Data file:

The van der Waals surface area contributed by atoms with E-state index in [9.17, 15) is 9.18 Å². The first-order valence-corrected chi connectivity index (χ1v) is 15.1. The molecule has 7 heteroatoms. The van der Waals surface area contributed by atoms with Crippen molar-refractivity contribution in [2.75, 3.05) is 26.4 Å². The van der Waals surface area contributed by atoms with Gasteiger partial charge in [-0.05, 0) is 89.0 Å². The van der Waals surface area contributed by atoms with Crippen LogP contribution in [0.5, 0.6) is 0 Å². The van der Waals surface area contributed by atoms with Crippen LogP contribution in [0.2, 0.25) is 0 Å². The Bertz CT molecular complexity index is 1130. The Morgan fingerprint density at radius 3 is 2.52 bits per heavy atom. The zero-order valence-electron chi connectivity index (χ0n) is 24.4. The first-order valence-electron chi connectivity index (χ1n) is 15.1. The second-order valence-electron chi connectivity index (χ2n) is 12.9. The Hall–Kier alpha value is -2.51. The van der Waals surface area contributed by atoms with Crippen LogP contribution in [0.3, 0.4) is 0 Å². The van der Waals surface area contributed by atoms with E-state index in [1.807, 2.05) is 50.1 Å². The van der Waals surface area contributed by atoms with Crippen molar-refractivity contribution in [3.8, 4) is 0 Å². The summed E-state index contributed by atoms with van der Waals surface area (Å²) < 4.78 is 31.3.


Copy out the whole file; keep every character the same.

The van der Waals surface area contributed by atoms with E-state index in [9.17, 15) is 9.18 Å². The first-order valence-corrected chi connectivity index (χ1v) is 15.1. The molecule has 7 heteroatoms. The van der Waals surface area contributed by atoms with Crippen molar-refractivity contribution in [2.75, 3.05) is 26.4 Å². The van der Waals surface area contributed by atoms with Gasteiger partial charge in [-0.05, 0) is 89.0 Å². The van der Waals surface area contributed by atoms with Crippen LogP contribution in [0.5, 0.6) is 0 Å². The van der Waals surface area contributed by atoms with Crippen LogP contribution in [0.2, 0.25) is 0 Å². The Bertz CT molecular complexity index is 1130. The Morgan fingerprint density at radius 3 is 2.52 bits per heavy atom. The zero-order valence-electron chi connectivity index (χ0n) is 24.4. The first-order valence-electron chi connectivity index (χ1n) is 15.1. The second-order valence-electron chi connectivity index (χ2n) is 12.9. The Hall–Kier alpha value is -2.51. The van der Waals surface area contributed by atoms with Crippen LogP contribution in [0.3, 0.4) is 0 Å². The van der Waals surface area contributed by atoms with E-state index in [1.807, 2.05) is 50.1 Å². The van der Waals surface area contributed by atoms with Crippen molar-refractivity contribution in [3.8, 4) is 0 Å². The summed E-state index contributed by atoms with van der Waals surface area (Å²) < 4.78 is 31.3.